13 February 2011

Egypt, Ends and Means

Congratulations to the Egyptian people on a wonderful, courageous revolution. I hope it spreads!

In light of recent events, I'd like to revisit a theme I have addressed many times: ends and means, and why Realpolitik isn't just immoral, but fundamentally irrational and counter-productive.

In 2005, I wrote, "[Successfully redefining our foreign policy] also means being honest with ourselves about the nature of the regimes in our so-called allied countries like Saudi Arabia, Kuwait, Pakistan and Egypt, regimes that are little better than that of Saddam [Hussein's former regime in Iraq] and, for our own interests, perhaps even worse."

And in 2003, "At least since the moment the morally depraved philosophy of foreign policy espoused by Henry Kissinger became our guidebook for dealing with the world, we have marched from one blunder to another. Why is it so hard for us to learn our lessons? We supported the repressive South Vietnamese regime simply because they weren't the communist North Vietnamese. We put the brutal dictator Pinochet into power just because he wasn't the socialist Allende. We supported the right-wing forces of dos Santos just because they weren't the left-leaning UNITA. We helped create the monster Saddam because he wasn't the Ayatollah. We supported the fundamentalist Mujahideen, the precursors of the Taliban and Al Qaeda, simply because they were fighting our communist enemies. And on and on and on, right down to our current tolerance of brutal Afghan warlords. This is the legacy of Kissinger's...[American brand of] Realpolitik: we consistently abandon moral principles in favor of short-term expediency."

In short, I suppose I could live with Henry Kissinger and his ilk, with their smug, self-satisfied contempt for decency in foreign policy and their ends-justify-the-means philosophy, if their policies EVER actually worked EVEN ONE SINGLE SOLITARY TIME. But these guys just never seem to get tired of being wrong. And for reasons I will never understand, every foreign policy 'expert' in every American administration (and from both parties) seems to agree with them, despite no one EVER seeing evidence to suggest they are justified in their confidence. This month, with the collapse of the Mubarak regime in Egypt, they have been proven wrong (and hypocritical) yet again, and Obama was left standing red-faced next to (but supportive of!) a dictator one moment, asking him to leave the next! So just how many more examples do we need to burn through before we accept that there is nothing realistic or practical about Realpolitik? It turns out that letting decency and morality guide your foreign policy is also actually the logical, rational, reasonable thing to do. Why is that so hard to accept? Is it because people are afraid of being thought naive, gullible or foolish? But if the old way of doing things fails repeatedly and consistently, isn't sticking to Realpolitik the naive, gullible and foolish thing to do?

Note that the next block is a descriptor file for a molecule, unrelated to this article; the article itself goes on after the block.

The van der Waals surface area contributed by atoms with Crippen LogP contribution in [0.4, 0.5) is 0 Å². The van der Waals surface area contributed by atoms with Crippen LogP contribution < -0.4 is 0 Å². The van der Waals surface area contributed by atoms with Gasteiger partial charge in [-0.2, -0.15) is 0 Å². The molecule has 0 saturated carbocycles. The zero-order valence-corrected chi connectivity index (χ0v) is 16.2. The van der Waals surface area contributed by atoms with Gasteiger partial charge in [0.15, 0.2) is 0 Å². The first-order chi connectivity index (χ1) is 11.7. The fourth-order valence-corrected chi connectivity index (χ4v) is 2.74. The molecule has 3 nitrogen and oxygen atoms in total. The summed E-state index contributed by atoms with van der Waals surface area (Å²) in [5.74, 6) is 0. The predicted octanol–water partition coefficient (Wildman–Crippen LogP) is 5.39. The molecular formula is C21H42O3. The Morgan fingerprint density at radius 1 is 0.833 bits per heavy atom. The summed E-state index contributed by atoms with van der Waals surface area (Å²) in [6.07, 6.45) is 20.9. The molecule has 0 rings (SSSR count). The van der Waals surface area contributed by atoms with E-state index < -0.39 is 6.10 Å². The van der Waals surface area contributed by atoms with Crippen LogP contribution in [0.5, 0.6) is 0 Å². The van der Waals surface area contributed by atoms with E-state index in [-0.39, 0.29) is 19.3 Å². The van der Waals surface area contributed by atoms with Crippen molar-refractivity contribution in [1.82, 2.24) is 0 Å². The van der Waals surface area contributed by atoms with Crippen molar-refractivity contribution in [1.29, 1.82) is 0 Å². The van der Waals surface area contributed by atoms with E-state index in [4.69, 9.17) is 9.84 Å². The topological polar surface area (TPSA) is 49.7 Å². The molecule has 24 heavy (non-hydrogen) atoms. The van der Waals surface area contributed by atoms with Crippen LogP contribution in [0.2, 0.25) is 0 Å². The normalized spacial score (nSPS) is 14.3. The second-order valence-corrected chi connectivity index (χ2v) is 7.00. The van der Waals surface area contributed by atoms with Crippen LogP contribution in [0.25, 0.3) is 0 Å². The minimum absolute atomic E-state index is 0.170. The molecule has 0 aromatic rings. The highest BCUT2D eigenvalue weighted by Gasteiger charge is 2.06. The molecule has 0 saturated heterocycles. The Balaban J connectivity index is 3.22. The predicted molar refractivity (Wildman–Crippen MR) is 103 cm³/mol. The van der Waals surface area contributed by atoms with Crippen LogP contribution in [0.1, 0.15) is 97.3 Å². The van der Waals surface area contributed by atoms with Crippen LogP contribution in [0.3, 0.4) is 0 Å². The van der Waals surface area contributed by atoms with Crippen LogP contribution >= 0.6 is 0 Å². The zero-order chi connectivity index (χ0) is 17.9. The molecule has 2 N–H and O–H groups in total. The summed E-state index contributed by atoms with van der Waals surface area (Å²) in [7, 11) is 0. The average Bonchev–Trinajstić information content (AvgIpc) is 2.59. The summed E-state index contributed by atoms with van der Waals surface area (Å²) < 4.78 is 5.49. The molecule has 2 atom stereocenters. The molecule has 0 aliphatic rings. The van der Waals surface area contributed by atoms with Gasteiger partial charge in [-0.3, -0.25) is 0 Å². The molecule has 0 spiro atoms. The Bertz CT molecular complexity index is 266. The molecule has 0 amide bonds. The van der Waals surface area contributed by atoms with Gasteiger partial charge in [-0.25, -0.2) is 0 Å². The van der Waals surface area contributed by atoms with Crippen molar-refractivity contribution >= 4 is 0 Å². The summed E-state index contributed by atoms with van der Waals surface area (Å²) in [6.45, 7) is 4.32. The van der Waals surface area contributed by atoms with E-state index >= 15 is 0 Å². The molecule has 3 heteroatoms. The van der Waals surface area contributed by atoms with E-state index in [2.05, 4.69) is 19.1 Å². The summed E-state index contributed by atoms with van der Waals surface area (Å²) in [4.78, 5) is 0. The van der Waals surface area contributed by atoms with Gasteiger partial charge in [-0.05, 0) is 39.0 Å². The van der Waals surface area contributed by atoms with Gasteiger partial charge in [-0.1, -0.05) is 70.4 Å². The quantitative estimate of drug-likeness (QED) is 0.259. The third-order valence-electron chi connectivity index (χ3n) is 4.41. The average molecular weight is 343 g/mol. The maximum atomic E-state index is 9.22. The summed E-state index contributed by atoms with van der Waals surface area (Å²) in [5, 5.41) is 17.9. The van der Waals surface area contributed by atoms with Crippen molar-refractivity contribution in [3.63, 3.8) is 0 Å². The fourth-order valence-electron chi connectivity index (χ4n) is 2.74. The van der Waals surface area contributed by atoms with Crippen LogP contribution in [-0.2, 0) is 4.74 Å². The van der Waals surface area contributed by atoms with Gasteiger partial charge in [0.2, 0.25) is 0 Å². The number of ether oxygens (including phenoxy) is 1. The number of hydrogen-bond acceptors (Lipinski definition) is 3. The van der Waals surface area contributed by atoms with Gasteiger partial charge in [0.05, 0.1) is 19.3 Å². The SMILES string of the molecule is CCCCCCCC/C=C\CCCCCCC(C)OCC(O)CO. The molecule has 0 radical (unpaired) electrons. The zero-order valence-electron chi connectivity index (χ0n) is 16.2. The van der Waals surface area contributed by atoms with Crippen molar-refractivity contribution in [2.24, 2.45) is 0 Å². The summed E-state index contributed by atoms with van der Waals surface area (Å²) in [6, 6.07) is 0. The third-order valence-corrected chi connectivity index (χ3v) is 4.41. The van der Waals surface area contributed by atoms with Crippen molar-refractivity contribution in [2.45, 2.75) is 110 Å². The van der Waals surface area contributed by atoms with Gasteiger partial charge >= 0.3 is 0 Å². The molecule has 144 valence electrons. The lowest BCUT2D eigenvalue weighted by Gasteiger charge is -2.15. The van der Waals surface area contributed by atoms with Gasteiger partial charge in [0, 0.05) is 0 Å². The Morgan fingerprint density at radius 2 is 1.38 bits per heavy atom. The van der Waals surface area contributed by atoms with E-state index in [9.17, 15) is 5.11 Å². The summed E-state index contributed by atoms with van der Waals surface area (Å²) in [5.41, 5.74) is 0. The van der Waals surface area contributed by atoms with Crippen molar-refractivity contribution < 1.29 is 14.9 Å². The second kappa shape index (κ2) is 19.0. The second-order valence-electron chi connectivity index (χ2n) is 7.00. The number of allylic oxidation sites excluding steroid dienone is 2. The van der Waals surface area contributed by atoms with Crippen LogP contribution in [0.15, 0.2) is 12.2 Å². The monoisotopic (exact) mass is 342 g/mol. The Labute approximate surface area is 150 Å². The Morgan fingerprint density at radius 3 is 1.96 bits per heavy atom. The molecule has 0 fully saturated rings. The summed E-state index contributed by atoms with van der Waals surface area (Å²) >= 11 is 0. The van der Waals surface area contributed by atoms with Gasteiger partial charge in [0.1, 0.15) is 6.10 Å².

So here's a wild idea. Let's adopt a foreign policy that is consistent with the best ideals of democracy and decency. Let's stop propping up the bad guys, even when it's convenient for us in the short term. Let's stop selling weapons to thugs and sadists. Let's stop funding one terrorist to fight another. I'm not saying we ride in and play hero: as we saw in Egypt, revolutions work best when the heroes are homegrown. But if we behave in a manner consistent with our own values, at least we won't look so hypocritical when we try to stand next to those heroes once they've beaten beaten the villains; and at least those defeated villains won't have been our friends.

No comments:

Post a Comment